|Dec-17-16|| ||fisayo123: Astonishing Zugzwang.|
|Dec-17-16|| ||ChessHigherCat: The black rook can't leave the back rank but is it really Zugzwang? Black can play Rc8, followed by 34. Be2, and then it's kind of zugzwangish because the black rook can't leave c8 without losing c5|
|Jun-10-17|| ||ndg2: Black will lose all pawns on the queen side and then the white b-pawn wins.|
|Oct-11-19|| ||Cheapo by the Dozen: The first few moves are pretty obvious. But as of Move 20, the engine only gives White a +1.20, and suggests a best play line that goes in a different direction from the actual game. |
So once again, I'm critical of the puzzle choice.
|Oct-11-19|| ||Walter Glattke: 26.-Kd7 27.Bh3 Kd6 28.Ng4! no option visible, white king takes pawns at queen's wing.|
|Oct-11-19|| ||EIDorado: @Cheapo by the Dozen By the move 20 the combination is over. As Aronian once said: anybody can calculate, the problem is to evaluate the position you get.|
|Oct-11-19|| ||saturn2: Like in the game I sacrificed the exchange
16 exf6 Bxh1 17. fxg7 Rg8 18. h6 Be4
with the idea of bringing the knight to f6
19. Nc3 Bg6 20. Bg2
|Oct-11-19|| ||stacase: So I got the first six moves 16.exf6 to 21.Be3. How many moves do you have to get right to say, "I got it"?|
|Oct-11-19|| ||TheaN: I'm a bit torn about the puzzle as I don't really believe in a large advantage for White in the game line, and ended playing a sub par variation because of it.|
<16.exf6 Bxh1> is obvious. However, in the game line I was not so convinced after the bishop ends up on e4, as putting pressure on h7 is as good as gone. Ie, <17.fxg7 Rg8 18.h6 Be4 ⩲>.
So I started looking for alternatives, mainly involving Nf2 and Bd3. In fact, I ended up playing <17.Nf2?!<>> immediately: if the bishop moves White follows the game line with a cover on e4 with 17....Bd5 (Bf3? 18.fxg7 Rg8 19.h6 with 20.Bd3 +-) 18.fxg7 Rg8 19.h6, and now Black's forced to play 19....Bc4 to avoid Bd3 but after 20.Ne4! White gets faster to f6 than the game line by temporarily giving up the exchange: 20....Bxf1 21.Nf6+ Ke7 22.Nxg8+ Rxg8 23.Kxf1 +- due to the pawns. However, <17....g6!=<>> gives Black at least an even game.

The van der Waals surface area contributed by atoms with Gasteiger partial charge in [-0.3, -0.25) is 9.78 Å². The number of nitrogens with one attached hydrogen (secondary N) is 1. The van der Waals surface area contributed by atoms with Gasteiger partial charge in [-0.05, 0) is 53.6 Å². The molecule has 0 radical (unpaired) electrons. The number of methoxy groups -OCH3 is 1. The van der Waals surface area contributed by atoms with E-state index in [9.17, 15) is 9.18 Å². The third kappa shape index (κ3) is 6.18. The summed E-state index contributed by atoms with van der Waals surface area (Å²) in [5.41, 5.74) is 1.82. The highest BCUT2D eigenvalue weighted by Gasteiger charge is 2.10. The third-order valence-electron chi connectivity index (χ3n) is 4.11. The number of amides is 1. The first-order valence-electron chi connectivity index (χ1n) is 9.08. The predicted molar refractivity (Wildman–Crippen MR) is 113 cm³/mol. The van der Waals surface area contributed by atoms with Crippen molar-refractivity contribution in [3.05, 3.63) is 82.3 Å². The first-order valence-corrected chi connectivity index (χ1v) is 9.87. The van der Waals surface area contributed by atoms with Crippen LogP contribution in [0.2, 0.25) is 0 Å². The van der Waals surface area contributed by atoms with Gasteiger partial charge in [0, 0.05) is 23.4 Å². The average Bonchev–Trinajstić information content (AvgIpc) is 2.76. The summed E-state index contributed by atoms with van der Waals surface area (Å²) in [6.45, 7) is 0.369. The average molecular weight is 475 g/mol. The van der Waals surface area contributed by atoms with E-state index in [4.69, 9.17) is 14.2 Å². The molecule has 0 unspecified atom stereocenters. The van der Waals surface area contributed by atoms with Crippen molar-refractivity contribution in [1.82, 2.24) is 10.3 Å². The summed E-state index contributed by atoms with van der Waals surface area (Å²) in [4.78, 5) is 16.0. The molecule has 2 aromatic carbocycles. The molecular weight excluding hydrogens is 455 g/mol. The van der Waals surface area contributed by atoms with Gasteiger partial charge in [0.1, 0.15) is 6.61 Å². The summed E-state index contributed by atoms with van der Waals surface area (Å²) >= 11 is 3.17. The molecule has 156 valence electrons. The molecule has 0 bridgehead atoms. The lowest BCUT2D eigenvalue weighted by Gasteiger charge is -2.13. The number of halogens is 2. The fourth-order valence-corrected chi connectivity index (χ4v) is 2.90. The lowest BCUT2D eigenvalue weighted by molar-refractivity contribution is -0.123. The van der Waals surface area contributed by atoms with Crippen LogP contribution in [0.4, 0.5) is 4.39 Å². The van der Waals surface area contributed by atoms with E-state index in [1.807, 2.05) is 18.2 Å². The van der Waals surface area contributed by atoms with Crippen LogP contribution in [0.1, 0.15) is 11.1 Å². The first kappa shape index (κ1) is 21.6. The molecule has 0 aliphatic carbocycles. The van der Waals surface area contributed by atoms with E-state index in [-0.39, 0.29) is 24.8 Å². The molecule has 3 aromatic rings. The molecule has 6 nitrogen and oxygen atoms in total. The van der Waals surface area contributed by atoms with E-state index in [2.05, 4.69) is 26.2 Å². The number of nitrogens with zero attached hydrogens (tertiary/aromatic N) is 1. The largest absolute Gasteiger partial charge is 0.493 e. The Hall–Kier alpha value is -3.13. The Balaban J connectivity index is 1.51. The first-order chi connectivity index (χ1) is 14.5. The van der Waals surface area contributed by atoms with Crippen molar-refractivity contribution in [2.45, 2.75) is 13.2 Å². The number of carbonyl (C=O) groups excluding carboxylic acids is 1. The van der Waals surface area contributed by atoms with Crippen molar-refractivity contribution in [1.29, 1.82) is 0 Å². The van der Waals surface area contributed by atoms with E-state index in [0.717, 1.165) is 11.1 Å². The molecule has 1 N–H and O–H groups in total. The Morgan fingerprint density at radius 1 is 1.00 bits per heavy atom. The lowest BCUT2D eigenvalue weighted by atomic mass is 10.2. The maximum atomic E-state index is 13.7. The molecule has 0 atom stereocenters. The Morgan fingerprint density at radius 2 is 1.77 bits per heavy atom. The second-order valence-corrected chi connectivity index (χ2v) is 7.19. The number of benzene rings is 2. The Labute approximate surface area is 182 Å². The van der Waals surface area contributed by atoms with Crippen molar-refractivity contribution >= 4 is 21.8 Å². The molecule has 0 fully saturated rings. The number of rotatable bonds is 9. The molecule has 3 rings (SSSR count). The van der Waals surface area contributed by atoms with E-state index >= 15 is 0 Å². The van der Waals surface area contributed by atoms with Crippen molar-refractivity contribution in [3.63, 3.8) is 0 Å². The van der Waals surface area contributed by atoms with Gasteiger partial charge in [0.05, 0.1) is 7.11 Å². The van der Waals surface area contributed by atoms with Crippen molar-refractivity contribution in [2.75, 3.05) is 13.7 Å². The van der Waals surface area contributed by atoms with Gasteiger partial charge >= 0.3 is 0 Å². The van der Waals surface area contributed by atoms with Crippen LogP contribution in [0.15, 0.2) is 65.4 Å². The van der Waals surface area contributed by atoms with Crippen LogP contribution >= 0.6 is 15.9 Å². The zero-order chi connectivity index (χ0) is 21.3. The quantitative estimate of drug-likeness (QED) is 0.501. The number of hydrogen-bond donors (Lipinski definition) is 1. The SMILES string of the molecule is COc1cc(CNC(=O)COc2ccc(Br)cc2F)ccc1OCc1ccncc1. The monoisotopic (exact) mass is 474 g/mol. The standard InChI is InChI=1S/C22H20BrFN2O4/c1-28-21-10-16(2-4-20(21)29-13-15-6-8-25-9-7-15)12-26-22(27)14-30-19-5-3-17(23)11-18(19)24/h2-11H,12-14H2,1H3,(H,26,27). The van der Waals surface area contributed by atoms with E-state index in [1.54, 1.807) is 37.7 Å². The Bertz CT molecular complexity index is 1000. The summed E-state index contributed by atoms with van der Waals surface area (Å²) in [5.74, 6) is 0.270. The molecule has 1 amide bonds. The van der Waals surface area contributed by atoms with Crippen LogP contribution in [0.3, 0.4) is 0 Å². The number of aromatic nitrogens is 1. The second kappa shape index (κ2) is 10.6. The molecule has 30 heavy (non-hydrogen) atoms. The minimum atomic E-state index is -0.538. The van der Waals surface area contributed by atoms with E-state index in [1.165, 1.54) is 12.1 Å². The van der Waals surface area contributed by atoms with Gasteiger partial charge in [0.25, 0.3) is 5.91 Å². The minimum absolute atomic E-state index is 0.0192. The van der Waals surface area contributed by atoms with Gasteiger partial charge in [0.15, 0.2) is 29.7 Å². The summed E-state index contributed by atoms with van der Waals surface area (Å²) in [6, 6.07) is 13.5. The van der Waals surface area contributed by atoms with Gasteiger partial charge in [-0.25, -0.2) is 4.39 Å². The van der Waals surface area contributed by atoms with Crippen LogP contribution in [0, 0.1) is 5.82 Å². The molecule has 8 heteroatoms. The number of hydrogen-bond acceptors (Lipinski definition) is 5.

Switching this up with <17.fxg7 Rg8> <18.Nf2?!<>> doesn't help, as after <18....Rxg7!=<>> White has no time to take on h1 (19.h6=): after <19.Nxh1? Rxg4 ⩱<>> Black has the better game, even though this is hard to evaluate.
Tl;dr, White has to play 16.exf6, 17.fxg7 and 18.h6 ⩲ to keep some advantage, but I doubt its true effectiveness.
|Oct-11-19|| ||patzer2: In attempting to solve today's Friday puzzle (16. ?), I found the first two White moves of White's combination, visualizing 16. exf6! Bxh1 17. fxg7 Rg8 ± to +-.|
However, I went astray on the third move of the combination with 18. Nf2?, anticipating 18. Nf2? Bd5? (18...Bf3? 19. h6 +-) 19. h6 +-.
What I missed is after 18. Nf2?, Black can equalize with 18...Rxg7 = (0.00 @ 31 ply, Stockfish 10).
So for the third move of the combination, 18. h6 ± to +- (+2.20 @ 32 ply, Stockfish 10) is a clear, best move and the only winning try.
This is an impressive win, as White apparently visualized our puzzle solution, beginning with 16. exf6!, three moves earlier with 13. f3! ± to +- to +- (+2.23 @ 31 ply, Stockfish 10).
P.S.: Black's game went bad with 9...e3?, allowing 10. g4 ± to +- (+1.60 @ 35 ply, Stockfish 10).
Instead, 9...Nbd7 = (0.00 28 ply, Stockfish 10) as in the draw in Kramnik vs M Vachier-Lagrave, 2013 would have been fine for Black.
|Oct-11-19|| ||Chesgambit: not hard|
|Oct-11-19|| ||alshatranji: Interesting. I thought the solution would be 16. Rh3, followed by Bxg4 17. exf6 Bxh3 18. fxg7 Rg8 19. Bxh3 Rxg7, and White has a material advantage. I didn't even consider other options. But it seems this is not so good. Stockfish gives Black a small advantage. Well. What White went with was the better strategic solution. Quite brilliant by the way.|
|Oct-11-19|| ||mel gibson: I thought it was better to move the White Rook
on h1 to protect it.
Stockfish 10 agrees with the moves in the text:
(16. exf6 (e5xf6 ♗f3xh1 f6xg7 ♖h8-g8 h5-h6
♗h1-e4 ♘d1-f2 ♗e4-g6 e3-e4 ♘b6-d7 ♗c1-e3 ♘d7-e5 ♗f1-e2 f7-f5 g4xf5 e6xf5
e4xf5 ♗g6xf5 ♗e3-f4 ♘e5-f7 O-O-O ♔e8-e7 ♘f2-g4 ♗f5xg4 ♗e2xg4 ♔e7-f6 ♗f4-e3
♘f7xh6 ♗e3xh6 ♖a8-d8 ♖d1-g1 ♖g8xg7 ♗h6xg7+ ♔f6xg7 ♗g4-f5+ ♔g7-h6 ♗f5-c2
♖d8-d5 ♖g1-e1 b7-b5 ♖e1-e7 ♔h6-g5 ♖e7xh7 ♖d5-c5 ♔c1-d2 ♔g5-f4 ♖h7-e7
♖c5-d5+ ♔d2-c1 ♖d5-g5 ♖e7-e6 b5xa4 ♖e6xc6 ♖g5-g1+ ♔c1-d2) +3.01/40 609)
score for White +3.01 depth 40
|Oct-11-19|| ||agb2002: White has the bishop pair for a bishop, a knight and a pawn.|
Black threatens Bxh1 and Nxg4.
The first idea that comes to mind is 16.exf6 Bxh1 17.fxg7 Rg8 18.Nf2:
A) 18... Bd5 19.h6 Bc4 (to prevent Bd3-Bxh7) 20.Ne4 Ke7 21.b3
A.1) 21... Bxf1 22.Ba3+ followed by Kxf1, Nf6(g5), Nxh7 looks very good for White.
A.2) 21... Bxb3 22.Ba3+ Kd8 (22... Kd7 23.Nc5+ and 24.Nxb3) 23.Nf6 Bc2 24.e4 and Black's h-pawn looks lost.
B) 18... Bf3 19.h6 0-0-0 20.g5 followed by Bd3 and White looks better.
The alternative 16.Rh3 Bxd1 17.exf6 Bxg4 18.fxg7 Rg8 19.Rh4 Rxg7 doesn't seem to be very promising.
|Oct-11-19|| ||agb2002: Nf2 looked too nice at move 18.|
|Oct-11-19|| ||The17thPawn: Has anyone floated the theory that Chris Owen is an NSA operative passing encrypted messages to operatives overseas?|
|Oct-11-19|| ||RadioBoy: Overseas operatives who in turn inform their microbial Martian counterparts no doubt.|
|Oct-12-19|| ||Sacrificial King: I lose sleep every night thinking about the NSA, espionage, and chess Morse code.|